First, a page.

Not only when we are reading the news, but also when we are on Zoom-conferences, sending messages with Whatsapp, playing silly games on our mobile or when we switch on our robot vacuum to clean the mess in our flat, we are tracked and analyzed by thousands of companies that would like to sell us something - be it a product or a message (here you can check trackers in mobile apps).
What does this constant surveillance do to us? Is it a threat as activists claim? And can something be done about it? What is the culture, ethos and worldview within these increasingly powerful corporations Google, Facebook and Microsoft that are developing these technologies of surveillance?
New economic developments require detailed ethnographies!
In her article she reviews probably one of the most important recent books: The Age of Surveillance Capitalism by Shoshana Zuboff - of of those few books that, as she writes, "forces one to radically question the way the world works":
Surveillance Capitalism is both an analysis and critique. Zuboff’s main argument is that surveillance capitalism poses an existential threat to democracy and human nature as it subordinates people to ever more pervasive forms of social control and “instrumentarian power.”
Zuboff does a masterful job laying bare the hidden laws of motion that structure the workings of surveillance capitalism. She has opened our eyes to what many of us perhaps already intuited but didn’t have a technical language to describe.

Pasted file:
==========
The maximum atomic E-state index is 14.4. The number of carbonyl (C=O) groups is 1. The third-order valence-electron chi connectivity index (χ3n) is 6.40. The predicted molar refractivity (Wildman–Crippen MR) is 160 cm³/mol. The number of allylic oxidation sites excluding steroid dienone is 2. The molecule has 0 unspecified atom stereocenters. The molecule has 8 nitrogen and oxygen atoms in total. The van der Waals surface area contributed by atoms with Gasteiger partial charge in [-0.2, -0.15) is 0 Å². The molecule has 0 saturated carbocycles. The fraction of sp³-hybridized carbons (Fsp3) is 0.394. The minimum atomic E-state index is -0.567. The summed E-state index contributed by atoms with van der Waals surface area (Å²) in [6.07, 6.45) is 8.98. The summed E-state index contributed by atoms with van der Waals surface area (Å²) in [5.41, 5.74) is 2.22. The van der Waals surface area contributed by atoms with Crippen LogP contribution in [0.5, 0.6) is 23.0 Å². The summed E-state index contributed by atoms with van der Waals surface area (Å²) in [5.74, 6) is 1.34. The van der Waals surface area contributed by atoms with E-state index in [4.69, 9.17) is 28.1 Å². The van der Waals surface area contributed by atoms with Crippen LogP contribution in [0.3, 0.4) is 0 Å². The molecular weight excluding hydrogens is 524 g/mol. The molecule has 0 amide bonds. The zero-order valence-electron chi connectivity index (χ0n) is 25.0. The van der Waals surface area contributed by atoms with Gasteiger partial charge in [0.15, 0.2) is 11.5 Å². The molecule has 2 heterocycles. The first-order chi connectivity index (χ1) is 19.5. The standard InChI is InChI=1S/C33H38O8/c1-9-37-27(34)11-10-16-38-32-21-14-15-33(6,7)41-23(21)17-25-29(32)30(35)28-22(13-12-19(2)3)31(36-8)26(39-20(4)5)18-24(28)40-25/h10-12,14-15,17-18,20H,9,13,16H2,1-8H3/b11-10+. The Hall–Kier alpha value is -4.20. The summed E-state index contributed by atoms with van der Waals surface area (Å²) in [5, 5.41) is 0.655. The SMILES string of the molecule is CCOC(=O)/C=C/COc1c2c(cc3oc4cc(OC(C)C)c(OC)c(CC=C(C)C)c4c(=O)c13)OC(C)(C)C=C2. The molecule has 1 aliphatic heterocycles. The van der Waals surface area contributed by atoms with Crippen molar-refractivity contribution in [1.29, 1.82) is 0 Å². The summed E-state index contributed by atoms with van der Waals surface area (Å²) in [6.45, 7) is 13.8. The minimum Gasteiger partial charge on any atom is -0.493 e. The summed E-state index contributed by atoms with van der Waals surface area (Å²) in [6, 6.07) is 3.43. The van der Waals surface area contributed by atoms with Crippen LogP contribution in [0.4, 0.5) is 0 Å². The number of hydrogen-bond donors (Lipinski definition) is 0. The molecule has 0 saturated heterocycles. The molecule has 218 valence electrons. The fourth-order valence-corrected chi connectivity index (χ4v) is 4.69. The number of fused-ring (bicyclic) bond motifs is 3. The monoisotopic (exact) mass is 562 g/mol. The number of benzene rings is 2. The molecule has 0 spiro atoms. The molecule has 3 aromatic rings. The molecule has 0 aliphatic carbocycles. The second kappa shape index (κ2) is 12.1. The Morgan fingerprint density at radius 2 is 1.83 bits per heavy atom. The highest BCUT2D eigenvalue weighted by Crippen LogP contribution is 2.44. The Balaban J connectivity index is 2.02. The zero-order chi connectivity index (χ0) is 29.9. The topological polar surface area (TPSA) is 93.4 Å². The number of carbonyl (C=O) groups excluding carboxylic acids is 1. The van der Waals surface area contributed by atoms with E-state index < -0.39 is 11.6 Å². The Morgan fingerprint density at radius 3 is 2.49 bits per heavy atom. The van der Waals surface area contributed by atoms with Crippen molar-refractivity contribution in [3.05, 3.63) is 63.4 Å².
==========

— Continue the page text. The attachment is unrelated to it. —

But her book is a general study, from a bird's eye view, based on interviews and analyzing documents and texts. What we need now, she writes, are "detailed ethnographic accounts of the way that surveillance capitalism is lived, felt, experienced and, we hope, even resisted by those it seeks to dominate".
This includes also studies of corporate culture in the Silicon Valley:
What kind of ethos permeates institutions such as Singularity University or the MIT Media Lab, where according to Zuboff “some of surveillance capitalism’s most valuable capabilities and applications, from data mining to wearable technologies, were invented” (206)?
To pursue such questions is not just to push the envelope of ethnographic curiosities. It is also to align oneself with a valuable theoretical perspective. For as anthropologists have long demonstrated, the (re)production of power, whether it be elite power or labor power, is very much a matter of culture.
Even though the machinations of surveillance capitalism seem to suggest a world where people are increasingly subordinated to the workings of algorithms, computer science and big data, at the end of the day, as Zuboff herself emphasizes, what allows surveillance capitalism to achieve such dominance in society is not the technology per se but rather the people who decide toward what ends it should be used.
I suppose, she thinks of studies as the one I wrote about two weeks ago:
Personally, I would find following questions also interesting to study:
Why do people continue using products that are spying on them? What keeps people from using privacy friendly alternatives? Jitsi instead of Zoom for example? Linux instead of Windows? Signal instead of Whatsapp? Libre Office instead of Microsoft Word?
The problem with many privacy-friendly alternatives, in my experience, is that they tend to be viewed as "geeky" and not very user-friendly. Here it would be intersting to look at the process of software development itself and the relations between developers and users: Design anthropology has made lots of products more user-friendly